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Next week GT Research and the Solar Energy Industry will release their U.S. Solar Market Insight report indicating that the U.S. solar market experienced its biggest year with a 95 percent increase in megawatts installed, year over year. Solar was the No. 1 source of new electricity in 2016, accounting for 39 percent of the new additions.

 

The exponential growth of photovoltaics (PV) is not without concern, particularly as it relates to fires and firefighter safety. Upon arrival at a fire incident, the fire department typically cuts power to a building. Solar panels are required to feature shut-offs but in an emergency situation, it may not always be possible for firefighters to hit the switch. And of course, there is a good chance, day or night, that the units will still be energized. The constant state of electricity leaves firefighters at risk for electrocution. The weight of solar panels on a roof that needs to be vented is also a big concern. Fire departments usually attack fire from inside, but if they cannot vertically vent the roof above a fire due to solar panel placement, they will have to revisit their tactics and tackle it from the outside. If they attempt to fight the fire on the roof, they contend with the possibility of tripping over panels, or a roof collapse. NFPA Journal® covered these concerns and more in the article, Perfect Storm.

 

Last month, the Madison, Illinois Fire Department installed 236 solar panels at their station. They received nearly $270,000 in grant money to save money on their electrical bill. Additionally, the PV installation provides a great opportunity for local fire officials to deliver hands-on first responder training to Madison firefighters and other departments in the region. The station utilized several different solar panel types so that firefighters could get a broad understanding of products and hazards.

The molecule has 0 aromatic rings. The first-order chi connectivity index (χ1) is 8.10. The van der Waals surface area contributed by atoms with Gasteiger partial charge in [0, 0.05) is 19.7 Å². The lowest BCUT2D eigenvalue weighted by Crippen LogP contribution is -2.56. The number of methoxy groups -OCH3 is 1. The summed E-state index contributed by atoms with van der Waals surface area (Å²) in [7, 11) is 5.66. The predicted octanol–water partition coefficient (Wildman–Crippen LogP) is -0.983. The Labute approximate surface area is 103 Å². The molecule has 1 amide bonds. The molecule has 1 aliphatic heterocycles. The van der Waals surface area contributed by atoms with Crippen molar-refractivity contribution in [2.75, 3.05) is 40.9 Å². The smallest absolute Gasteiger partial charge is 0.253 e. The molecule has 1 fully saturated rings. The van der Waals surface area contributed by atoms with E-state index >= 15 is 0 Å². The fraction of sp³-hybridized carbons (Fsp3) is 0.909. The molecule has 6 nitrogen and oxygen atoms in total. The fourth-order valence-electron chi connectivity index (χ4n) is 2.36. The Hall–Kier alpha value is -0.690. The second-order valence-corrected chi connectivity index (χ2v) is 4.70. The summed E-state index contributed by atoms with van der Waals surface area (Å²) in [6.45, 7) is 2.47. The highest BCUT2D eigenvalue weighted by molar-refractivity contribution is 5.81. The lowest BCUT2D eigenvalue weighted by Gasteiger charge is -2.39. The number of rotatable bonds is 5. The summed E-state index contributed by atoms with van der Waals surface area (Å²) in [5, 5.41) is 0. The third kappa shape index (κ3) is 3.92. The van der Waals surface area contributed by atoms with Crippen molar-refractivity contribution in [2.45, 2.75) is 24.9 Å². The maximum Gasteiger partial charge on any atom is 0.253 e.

NFPA has great PV resources. Visit the PV systems landing page to learn more about the five NFPA codes that reference photovoltaics, research reports, articles, podcasts, international efforts, and other tools in one convenient location.

Picture courtesy of The Oregonian

 

A portable space heater being used as a replacement for a malfunctioning fireplace is responsible for the fire that killed six, including five children, in Riddle, Oregon. According to news reports, combustible materials were placed too close to the heater that started the fire. One survivor suffered burns to his body.

 

This tragedy is an unfortunate reminder that space heaters have the potential to be very dangerous if the proper precautions are not taken. Last month, NBC’s Today Show featured a report on just how fast-moving and devastating space heater fires can be.

 

According to an NFPA research report on home fires involving heating equipment, space heaters are involved in two of every five fires started by home heating equipment. Moreover, they are by far the most dangerous and destructive types of fire, accounting for 84% of civilian deaths, 75% of civilian injuries, and 52% of direct property damage.

 

NFPA developed a safety tip sheet to help make sure users take the appropriate precautions when using space heaters. To find out more about the causes of home fires, visit NFPA’s report on residential home fires

I don't find March too appealing. It's a long, cold month. Today it has barely reached 32 degrees with a balmy windchill of 22 degrees here in Quincy, MA.  Last week us New Englanders were soaking up the sun and near record heat.  How quickly things change up here! Good thing spring is on its way.  What better time to conduct maintenance on fire protection systems or check compliance with Fire Code requirements.